Letters To The Editor


July 04, 2005

The wrong place to put a center for troubled kids

The state claims that the regional reporting center for juveniles awaiting trial that it wants to locate in Baltimore's Old Goucher neighborhood is "modeled after a program in Chicago" ("Residents decry plans for juvenile center," June 27). But Maryland isn't planning to do the things that have made these centers successful in Chicago.

Chicago's reporting centers are community-based. Juveniles report to local, neighborhood-run facilities, helping to provide young offenders a stronger sense of community.

People familiar with this humane and promising model stress the importance of making juvenile justice institutions an integral part of the neighborhoods where offenders live.

By contrast, the facility proposed by the Department of Juvenile Services would take juvenile offenders from all over Baltimore and dump them in Old Goucher, a neighborhood where they are likely to have no connections.

Already overburdened by 40 social service providers generating 5,000 client visits a day to drug treatment centers, mental health clinics and a citywide parole and probation facility, Old Goucher is really not a good place to serve at-risk youths.

Maryland obviously needs effective alternatives to juvenile detention, but the facility proposed by the Department of Juvenile Services needs to be redesigned.

And it does not belong in Old Goucher.

Jennifer Martin


The writer is president of the Old Goucher Community Association.

Watching how little Congress achieves

I agree with The Sun's editorial "Shock and awful" (June 29) that lawmakers who stoop to churlish and childish behavior are knuckleheads. But I suspect contempt for voters is not their motivation.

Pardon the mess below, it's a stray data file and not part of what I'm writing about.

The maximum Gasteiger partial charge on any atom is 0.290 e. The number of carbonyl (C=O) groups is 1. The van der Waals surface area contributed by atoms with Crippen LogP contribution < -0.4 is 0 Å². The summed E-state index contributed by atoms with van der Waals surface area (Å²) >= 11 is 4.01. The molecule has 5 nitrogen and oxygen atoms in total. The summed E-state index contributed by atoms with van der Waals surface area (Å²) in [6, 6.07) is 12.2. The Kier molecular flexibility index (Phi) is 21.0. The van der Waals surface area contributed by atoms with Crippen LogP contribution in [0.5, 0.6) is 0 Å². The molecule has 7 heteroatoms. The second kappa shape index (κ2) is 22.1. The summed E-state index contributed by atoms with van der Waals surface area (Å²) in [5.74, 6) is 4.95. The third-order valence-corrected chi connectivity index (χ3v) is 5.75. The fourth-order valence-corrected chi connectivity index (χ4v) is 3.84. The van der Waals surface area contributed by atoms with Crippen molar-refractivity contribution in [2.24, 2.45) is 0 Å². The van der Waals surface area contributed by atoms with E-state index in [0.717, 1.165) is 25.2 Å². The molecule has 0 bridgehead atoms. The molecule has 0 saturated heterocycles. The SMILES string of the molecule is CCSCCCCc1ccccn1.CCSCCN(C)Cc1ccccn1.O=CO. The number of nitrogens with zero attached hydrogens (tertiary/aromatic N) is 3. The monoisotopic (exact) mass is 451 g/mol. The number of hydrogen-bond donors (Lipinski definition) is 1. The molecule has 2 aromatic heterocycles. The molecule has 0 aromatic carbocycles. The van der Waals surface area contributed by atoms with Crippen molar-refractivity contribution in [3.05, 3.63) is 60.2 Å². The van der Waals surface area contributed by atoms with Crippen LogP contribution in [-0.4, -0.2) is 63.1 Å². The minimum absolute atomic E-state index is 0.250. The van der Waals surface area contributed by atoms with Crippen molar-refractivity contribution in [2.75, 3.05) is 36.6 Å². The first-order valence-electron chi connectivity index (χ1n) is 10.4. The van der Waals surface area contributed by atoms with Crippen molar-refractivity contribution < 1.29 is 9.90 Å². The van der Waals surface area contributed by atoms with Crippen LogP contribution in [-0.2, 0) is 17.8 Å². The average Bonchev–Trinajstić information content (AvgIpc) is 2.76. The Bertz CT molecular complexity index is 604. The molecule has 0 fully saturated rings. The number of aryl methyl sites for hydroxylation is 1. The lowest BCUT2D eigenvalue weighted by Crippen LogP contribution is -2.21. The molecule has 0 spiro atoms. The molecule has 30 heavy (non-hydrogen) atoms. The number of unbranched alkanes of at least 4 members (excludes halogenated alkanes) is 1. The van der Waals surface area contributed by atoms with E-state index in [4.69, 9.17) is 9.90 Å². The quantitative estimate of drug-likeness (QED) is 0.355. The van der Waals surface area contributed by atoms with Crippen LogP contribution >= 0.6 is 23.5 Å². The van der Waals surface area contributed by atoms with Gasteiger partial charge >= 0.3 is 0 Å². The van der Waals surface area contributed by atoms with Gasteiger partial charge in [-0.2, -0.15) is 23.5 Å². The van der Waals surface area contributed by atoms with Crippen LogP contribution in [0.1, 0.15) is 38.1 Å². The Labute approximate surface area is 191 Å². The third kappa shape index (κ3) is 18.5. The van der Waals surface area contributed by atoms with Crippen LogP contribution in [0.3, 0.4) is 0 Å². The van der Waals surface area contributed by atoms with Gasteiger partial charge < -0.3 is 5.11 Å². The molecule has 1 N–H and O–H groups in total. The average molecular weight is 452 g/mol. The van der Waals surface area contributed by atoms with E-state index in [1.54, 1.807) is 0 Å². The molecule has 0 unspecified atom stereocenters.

Instead, I believe a complete disconnect exists between Congress and the rest of us beyond the Washington Beltway.

I know it's not a new phenomenon, but this Congress has taken its juvenile sandbox fight to an embarrassing level.

Do they really think that those of us with lives care who can hurl the best insult?

No one is keeping score on that score. But I, for one, am keeping close watch on how little real work is being accomplished.

Sarah O'Brien


City educators need backing of the brass

It is a shame that Cherry Hill Elementary/Middle School Principal Principal Sharlette Jones-Carnegie is left to think, "We felt like we weren't good enough" ("After a year of work, pondering what went wrong," June 30).

Instead of replacing the top administrator and many of the staff, school officials would do well to ask themselves: "What could we have done to help?"

Any experienced educator will tell you that if children have poor nutrition or an unstable or unpredictable home life without structure, they will not be able to learn effectively.

It is time that our government and our society at large stop blaming the teachers.

Our schools are full of capable, caring, devoted professionals who work harder than most of our society realizes. But whether or not children learn is a result not just of the school's efforts.

Remember, it takes a whole village to raise a child.

Sandra Cryder


When will leadership of schools be rebuilt?

I see several poor-performing schools are being "rebuilt" by having the staff reapply for their jobs ("City teachers being replaced," June 30).

I have no way of knowing whether or not this move is truly warranted.

But it does raise a question: When is this kind of restructuring going to happen at North Avenue?

John Robinson


God can't be barred from state business

As Americans, we honor a concept known as the separation of church and state. This means what it says - that is, "separation of church and state" and not "separation of God and state."

Next time you're in a government building, say a prayer. Next time you're in a public school, say a prayer.

We should indeed keep the churches out of the state. We cannot keep God out.

Mark Hopkins


An appalling choice for EPA enforcement

I was appalled to read of President Bush's nomination of Granta Nakayama as chief of enforcement for the U.S. Environmental Protection Agency ("Firm of EPA nominee linked to Grace," June 25).

Even for the Bush administration, which has allowed a virtual revolving door between government regulatory agencies and the industries that they are supposed to regulate, this is an outrage.

As reported in The Sun, Mr. Nakayama is a partner in the law firm that is defending W. R. Grace & Co. in one of the EPA's largest prosecutions.

Despite the countless candidates who would be suitable for the job of chief of enforcement for the EPA (that is, lawyers with expertise in environmental law), President Bush has chosen to nominate a man with direct ties to a company being prosecuted by the EPA.

Mr. Nakayama's firm also has a well-documented history of fighting the EPA on behalf of polluting industries.

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